Praise for The Foremost Good Fortune

…a book of fortitude, of good humor, of a love that is absolute and enduring.

An American mother recounts her struggle to adjust to a new life in Beijing—and then face another challenge, this one medical.

…Her running account of the profound strangeness of both expat existence and contemporary China is fascinating.

Luminous… Conley’s writing is at once spare and strong… [She] pulls the reader into her world like a close friend.

— Publishers Weekly

You hear about riveting prose, and this is it. The story is nailed down, noisily, in metal. The Foremost Good Fortune is just about as honest a book as you'll ever read.

…Conley’s ability to describe her challenges honestly, without self-pity, leads you not only to relate to her, but also to admire her.

This is a beautiful story of womanhood, motherhood, travel and loss, written by an author of rare and radiant grace.

— author of Eat, Pray, Love, Elizabeth Gilbert

Good Fortune.

Susan Conley’s debut memoir, The Foremost Good Fortune, was an Oprah Magazine Top Ten Pick, a Goodreads Choice Award Finalist and won the Maine Award for Memoir. The book tells the story of a three-year stint in a high rise apartment in Beijing, “where they’re meant to grow as a family in that way you hear Americans do when they head east… to eat jiaozi and baozi and brown, pickled tea eggs and drive the crooked hutong alleys with screaming taxi drivers.” But Susan can’t predict just how much their lives will change.

The writer Jeanne-Marie Laskas of GQ Magazine calls the China we see in The Foremost Good Fortune, “gritty, unforgiving, and magnificently perplexing…how fitting a backdrop for a journey into motherhood.” Susan encounters a series of firsts in Beijing: how to buy apples at a Chinese mega-market; whether or not to bribe her little boys to ride the Beijing school bus; how to respond to invites to mysterious “Sweater Parties”; tracking down the faux-purse empire of the infamous Bag Lady; and getting stuck in a high-rise elevator, unable to call for help in Mandarin.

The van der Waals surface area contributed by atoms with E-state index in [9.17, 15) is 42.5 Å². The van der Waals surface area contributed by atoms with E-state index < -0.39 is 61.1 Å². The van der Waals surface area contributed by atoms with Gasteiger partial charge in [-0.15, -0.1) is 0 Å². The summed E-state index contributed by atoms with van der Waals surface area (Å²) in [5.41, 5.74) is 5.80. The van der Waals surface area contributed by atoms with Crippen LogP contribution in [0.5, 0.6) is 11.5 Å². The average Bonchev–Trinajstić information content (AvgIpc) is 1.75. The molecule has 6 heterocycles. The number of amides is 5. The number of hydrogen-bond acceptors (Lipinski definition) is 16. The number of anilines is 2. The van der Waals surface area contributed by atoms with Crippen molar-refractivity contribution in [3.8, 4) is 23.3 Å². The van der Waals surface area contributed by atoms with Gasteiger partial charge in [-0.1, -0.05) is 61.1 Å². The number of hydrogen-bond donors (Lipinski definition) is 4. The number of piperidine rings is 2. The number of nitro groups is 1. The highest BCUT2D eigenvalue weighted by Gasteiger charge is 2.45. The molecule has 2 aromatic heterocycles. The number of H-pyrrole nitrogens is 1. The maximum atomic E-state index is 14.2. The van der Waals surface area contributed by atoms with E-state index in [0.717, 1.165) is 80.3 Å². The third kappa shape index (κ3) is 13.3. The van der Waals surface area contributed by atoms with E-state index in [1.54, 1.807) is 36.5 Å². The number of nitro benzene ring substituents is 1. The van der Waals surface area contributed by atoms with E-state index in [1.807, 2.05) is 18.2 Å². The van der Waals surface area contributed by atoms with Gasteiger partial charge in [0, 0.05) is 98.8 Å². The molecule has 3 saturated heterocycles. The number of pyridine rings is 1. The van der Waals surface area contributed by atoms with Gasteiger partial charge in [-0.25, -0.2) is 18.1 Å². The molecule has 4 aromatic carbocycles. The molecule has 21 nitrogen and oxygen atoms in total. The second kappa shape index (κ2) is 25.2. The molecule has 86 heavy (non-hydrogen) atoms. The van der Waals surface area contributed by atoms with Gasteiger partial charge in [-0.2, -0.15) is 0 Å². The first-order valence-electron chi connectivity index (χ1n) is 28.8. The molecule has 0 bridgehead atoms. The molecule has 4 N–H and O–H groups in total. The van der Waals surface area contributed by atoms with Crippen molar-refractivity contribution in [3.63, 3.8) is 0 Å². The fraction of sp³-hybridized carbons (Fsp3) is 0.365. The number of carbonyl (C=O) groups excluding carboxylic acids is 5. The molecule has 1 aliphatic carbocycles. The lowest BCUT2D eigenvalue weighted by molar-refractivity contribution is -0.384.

And there’s much occasion for joy: road trips to the Great Wall, bartering for a Buddha head at the local, raucous flea market, lighting fireworks in the streets for Chinese New Year and feasting on the world’s best dumplings in back-alley restaurants.

Then Susan learns she has breast cancer, and it’s her own body in which she feels a stranger. Peggy Orenstein of the New York Times Magazinecalls The Foremost Good Fortune “a treasure …one that explores the meaning of our lives, the meaning of motherhood, the meaning of partnership.”

It’s a wry and poignant memoir full of insight into the trickiest questions—how do you talk to children about death? When is it okay to lie? In the end The Foremost Good Fortune is also a celebration of family and a candid exploration of mortality and belonging.